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i'm not going to mention all the countries because you'll be surprised. a lot of them buy our allies. we're treated very badly. when all of that normalizes we've got a rocket ship. our country is going to be stronger by far than ever before. if i wanted to make a bad deal and settle on china, the market would go up but it wouldn't be the right hinge to do. i'm not ready to make a deal. china would like to make a deal. i'm not ready. >> how safe are the iranian oil tankers in malta. >> no update other than iran would like to talk also. i have to say also china wants to talk. but iran would like to talk. they just don't know quite how to get there. look, they're very proud people but their economy is crashing. it's crashing. inflation is through the roof. they're doing really badly. they're not selling oil. even -- we put the sanctions on the oil is selling is much less, i mean much less than we thought. it's like a trickle.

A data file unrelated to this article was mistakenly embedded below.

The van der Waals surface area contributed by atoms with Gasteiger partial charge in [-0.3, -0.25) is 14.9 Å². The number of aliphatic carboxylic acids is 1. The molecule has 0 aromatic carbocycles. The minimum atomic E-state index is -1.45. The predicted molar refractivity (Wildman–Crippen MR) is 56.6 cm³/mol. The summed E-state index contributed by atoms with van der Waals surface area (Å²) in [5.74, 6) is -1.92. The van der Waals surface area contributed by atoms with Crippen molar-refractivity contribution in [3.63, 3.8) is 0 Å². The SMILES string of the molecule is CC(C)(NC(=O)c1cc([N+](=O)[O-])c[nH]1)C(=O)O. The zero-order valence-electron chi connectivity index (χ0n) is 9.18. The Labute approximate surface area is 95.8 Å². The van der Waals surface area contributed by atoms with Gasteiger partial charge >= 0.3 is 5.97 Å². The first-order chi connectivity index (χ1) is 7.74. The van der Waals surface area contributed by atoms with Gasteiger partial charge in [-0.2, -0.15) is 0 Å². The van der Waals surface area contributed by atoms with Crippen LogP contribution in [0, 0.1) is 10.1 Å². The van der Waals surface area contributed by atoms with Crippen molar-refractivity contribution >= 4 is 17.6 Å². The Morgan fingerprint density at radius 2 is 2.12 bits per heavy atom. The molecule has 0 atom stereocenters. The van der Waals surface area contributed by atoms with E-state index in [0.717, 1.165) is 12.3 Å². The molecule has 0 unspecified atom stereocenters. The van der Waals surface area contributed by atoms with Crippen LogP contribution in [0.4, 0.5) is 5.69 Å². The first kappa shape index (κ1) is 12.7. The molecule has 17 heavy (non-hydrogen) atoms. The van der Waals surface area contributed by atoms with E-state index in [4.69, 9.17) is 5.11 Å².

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and they very much want to make a deal. they just don't know how to call, because they're proud people and i understand that. but i have a feeling that maybe things with iran could work out and an maybe not. if you notice they haven't taken any of our boats. they haven't taken our ships. they've taken ships but not our ships they'd better not. i will say this, i really think that iran wants to get there. they have a great potential. i say this about north korea. north korea has tremendous potential. also iran has tremendous potential. and we can do something very fast but they don't quite know how to begin because they're proud people. they're very proud people. but their country is crashing. their economy is a disaster. they've got to do something. so let's see what happens. >> what about -- >> congress is working on that. they have bipartisan committees working on background checks and various other things. we'll see. i don't want people to forget